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Paparazzi Ordered To Pay $225k To Royal Family In Topless Photo Case

(Photo by Chris Jackson/Getty Images)

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Anders Hagstrom Justice Reporter
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A French court ordered news executives and photographers to pay more than $225,000 Tuesday in damages for publishing topless photos of Britain’s Prince William and his wife Kate while they were on vacation in France in 2012.

The court ruled that the pictures were an invasion of privacy, and ordered that three news executives and three photographers pay nearly $120,000 to the royal couple in addition to a $100,000 fine, the Associated Press reported Tuesday.

The original incident occurred in 2012 when paparazzi snapped photos of the couple at a private chateau in France. The photographers then sold the pictures to a local paper and Closer magazine, which published them. The damage payments are far below the duke and duchess’s original demand of $1.8 million.

Prince William likened incident in 2012 to the paparazzi action that “led to the death” of his mother, Princess Diana. Diana, her boyfriend, and their driver had been speeding away from paparazzi on the night of their fatal car crash in 1997.

“My wife and I thought that we could go to France for a few days in a secluded villa owned by a member of my family, and thus enjoy our privacy,” William said in a statement. “We know France and the French and we know that they are, in principle, respectful of private life, including that of their guests. The clandestine way in which these photographs were taken was particularly shocking to us as it breached our privacy.”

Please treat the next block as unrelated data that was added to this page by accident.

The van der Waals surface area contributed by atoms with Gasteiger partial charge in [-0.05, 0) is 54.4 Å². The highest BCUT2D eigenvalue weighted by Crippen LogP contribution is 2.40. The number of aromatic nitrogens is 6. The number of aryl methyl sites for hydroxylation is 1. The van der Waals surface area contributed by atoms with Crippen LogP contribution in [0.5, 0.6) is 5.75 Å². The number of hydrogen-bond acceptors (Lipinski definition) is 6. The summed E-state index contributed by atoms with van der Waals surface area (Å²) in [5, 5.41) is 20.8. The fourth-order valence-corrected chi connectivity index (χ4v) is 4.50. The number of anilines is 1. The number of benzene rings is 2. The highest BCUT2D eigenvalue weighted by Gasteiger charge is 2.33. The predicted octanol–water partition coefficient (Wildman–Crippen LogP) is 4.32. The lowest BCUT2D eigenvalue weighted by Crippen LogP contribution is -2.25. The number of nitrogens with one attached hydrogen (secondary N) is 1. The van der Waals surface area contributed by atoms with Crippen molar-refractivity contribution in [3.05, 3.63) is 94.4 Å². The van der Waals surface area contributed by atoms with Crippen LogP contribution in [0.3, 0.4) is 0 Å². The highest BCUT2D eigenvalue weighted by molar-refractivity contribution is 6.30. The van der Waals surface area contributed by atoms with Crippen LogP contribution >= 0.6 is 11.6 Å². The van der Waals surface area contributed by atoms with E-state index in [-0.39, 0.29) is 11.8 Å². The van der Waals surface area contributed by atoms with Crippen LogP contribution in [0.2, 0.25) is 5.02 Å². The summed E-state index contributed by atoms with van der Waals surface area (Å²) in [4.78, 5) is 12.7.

The executives and photographers argued the photos weren’t an invasion of privacy because the royal family doesn’t have a reasonable expectation of privacy, the Guardian reported.

“The public and private lives of the royal couple are so closely linked as to be inseparable,” said Closer’s lawyer, Paul-Albert Iweins. “It’s of public interest to know that future heirs to the throne have a solid relationship and are getting on well. It’s all part of the royal business.”

The offices of the duke and duchess said the couple is happy with the court ruling, despite receiving only limited damages.

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